Tuesday, November 28, 2006

Oh, Manon, oh, Man, oh!

Due to scheduling conflicts, my opera half-season literally occured in one week, with the productions of "Manon Lescault" and "The Barber of Seville".

"Manon Lescault" (Composer: Giacomo Puccini; Conductor: Donald Runnicles; Stage Director: Olivier Tambosi; Production Designer: Frank Philipp Schlössmann; Lighting Designer: Duane Schuler; Production from Lyric Opera of Chicago; 3 hours) looked great, and I PREFER Puccini operas over most, but I just can't toss this one on my pile of favorites, i.e. "Turandot". He usually has a knack for 'tunes', however I found myself becoming bored and the final scene, what seemed like a 30 minute death aria, was just too ludicrous for me to accept. Vocally, Karita Mattila's 'Manon Lescault' was quite lovely and her performance captured the adolescent zeal in which the character escapes a convent, is seduced by the wealth of 'Geronte' (ably performed by Eric Halfvarson), only to be imprisoned and exiled to her death in the "Louisiana desert". Her love interest, 'Des Grieux', was sung with chainsaw-like buzz by Misha Didyk. So annoying was his vocal placement that it has been described as "bellowing" by the local papers. It is a BIG voice, however that buzzing overtone was nearly painful to listen to. Not to mention, that as far as being the 'ingenue love interest' he was physically and vocally shown up by one of the lesser roles, 'Edmondo', who was performed by a stunningly handsome and vocally appealing Sean Panikkar. Panikkar is part of the SF Opera's "Adler Fellows", which is sort of the apprentice program. With his combination of matinee-idol looks and his solid voice, he has a fabulous future ahead of him, not unlike Nathan Gunn. Speaking of...


"The Barber of Seville" (composer: Gioachino Rossini; Conductor: Maurizio Barbacini; Production: Johannes Schaaf; Stage Director: Roy Rallo; Set Designer: Hans Dieter Schaal; Costume Designer: Yan Tax; Lighting Designer: Robert Hill; Original Lighting Design: Paul Pyant) features Nathan Gunn as 'Figaro', and quite a striking Figaro he is! Gunn and the entire cast were actually a hoot. Bruno de Simone was possibly the BEST 'Dr. Bartolo' I will ever get to see! He was almost an operatic Phil Silvers. Allyson McHardy did more than fulfill the role of the ditzy 'Rosina'. If anyone were a bit 'off' it would have been John Osborn's 'Almaviva'. Some of his music is incredibly difficult, though, and the role itself is perhaps the least interesting of the lot (the 'heroic ingenue'). However, he did give a few good comic turns when he appears in disguise in the second act. It just isn't fair, though, to have him strip down in the presence of Mr. Gunn, who so totally 'out-hunks' him that you can't help but wonder why Rosina isn't throwing herself at Figaro instead. Catherine Cook, who stole the show in the 2003 production, seems to have been reigned in a bit this time as the maid.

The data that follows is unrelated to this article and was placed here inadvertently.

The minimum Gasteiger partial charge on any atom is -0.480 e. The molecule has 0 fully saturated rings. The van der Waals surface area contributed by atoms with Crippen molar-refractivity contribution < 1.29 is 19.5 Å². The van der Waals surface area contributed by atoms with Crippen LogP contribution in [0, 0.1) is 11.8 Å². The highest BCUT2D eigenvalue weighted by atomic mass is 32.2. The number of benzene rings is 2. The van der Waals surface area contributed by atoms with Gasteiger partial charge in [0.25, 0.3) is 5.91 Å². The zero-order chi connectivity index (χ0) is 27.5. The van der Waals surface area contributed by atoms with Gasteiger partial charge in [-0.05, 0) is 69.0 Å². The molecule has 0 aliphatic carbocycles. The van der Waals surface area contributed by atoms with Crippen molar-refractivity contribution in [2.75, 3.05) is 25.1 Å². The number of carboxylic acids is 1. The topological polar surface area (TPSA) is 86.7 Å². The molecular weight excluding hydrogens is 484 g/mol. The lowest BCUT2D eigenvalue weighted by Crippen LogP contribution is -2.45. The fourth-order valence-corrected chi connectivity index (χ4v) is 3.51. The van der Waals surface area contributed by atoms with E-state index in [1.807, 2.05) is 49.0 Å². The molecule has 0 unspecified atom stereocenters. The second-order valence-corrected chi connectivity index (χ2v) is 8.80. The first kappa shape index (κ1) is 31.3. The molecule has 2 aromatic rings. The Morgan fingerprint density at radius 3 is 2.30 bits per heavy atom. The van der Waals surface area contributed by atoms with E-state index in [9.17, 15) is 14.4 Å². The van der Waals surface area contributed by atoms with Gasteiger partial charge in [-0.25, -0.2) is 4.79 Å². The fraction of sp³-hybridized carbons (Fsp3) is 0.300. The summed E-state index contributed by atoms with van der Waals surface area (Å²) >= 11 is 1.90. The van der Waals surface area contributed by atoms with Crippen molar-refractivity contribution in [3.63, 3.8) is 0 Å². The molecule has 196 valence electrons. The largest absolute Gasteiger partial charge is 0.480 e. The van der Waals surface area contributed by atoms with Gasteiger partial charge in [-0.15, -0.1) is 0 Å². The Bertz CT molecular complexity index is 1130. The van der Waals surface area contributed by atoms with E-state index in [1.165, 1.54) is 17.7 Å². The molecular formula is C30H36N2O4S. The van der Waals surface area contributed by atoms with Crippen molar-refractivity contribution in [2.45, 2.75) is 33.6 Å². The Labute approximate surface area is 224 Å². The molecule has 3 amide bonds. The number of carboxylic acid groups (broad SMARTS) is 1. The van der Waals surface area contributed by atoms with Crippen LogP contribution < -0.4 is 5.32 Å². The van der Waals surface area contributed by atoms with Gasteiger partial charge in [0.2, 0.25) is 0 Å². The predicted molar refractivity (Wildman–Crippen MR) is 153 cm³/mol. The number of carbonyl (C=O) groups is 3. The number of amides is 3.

The cast is not the only gorgeous element of this production. The set features a carousel of a modern Italian home. It. Is. MASSIVE! And it spins to nearly dizzying effect during the finale. Costuming, particularly Rosina's gowns, are quite beautiful. And the lighting of this outrageously difficult set is outstanding, though Mr. Osborn seemed to have a problem finding his light at times.

I have to admit that I was hesitant to see "Seville" again so soon since it's last production was only 3 years ago. However, it was well worth it!

1 comment:

Maxxxxx said...

re: "Manon Lescault": "Is it bedtime?"

re: "Barber of Seville": "doobie doobie dooo-oooo!" and a wolf whistle!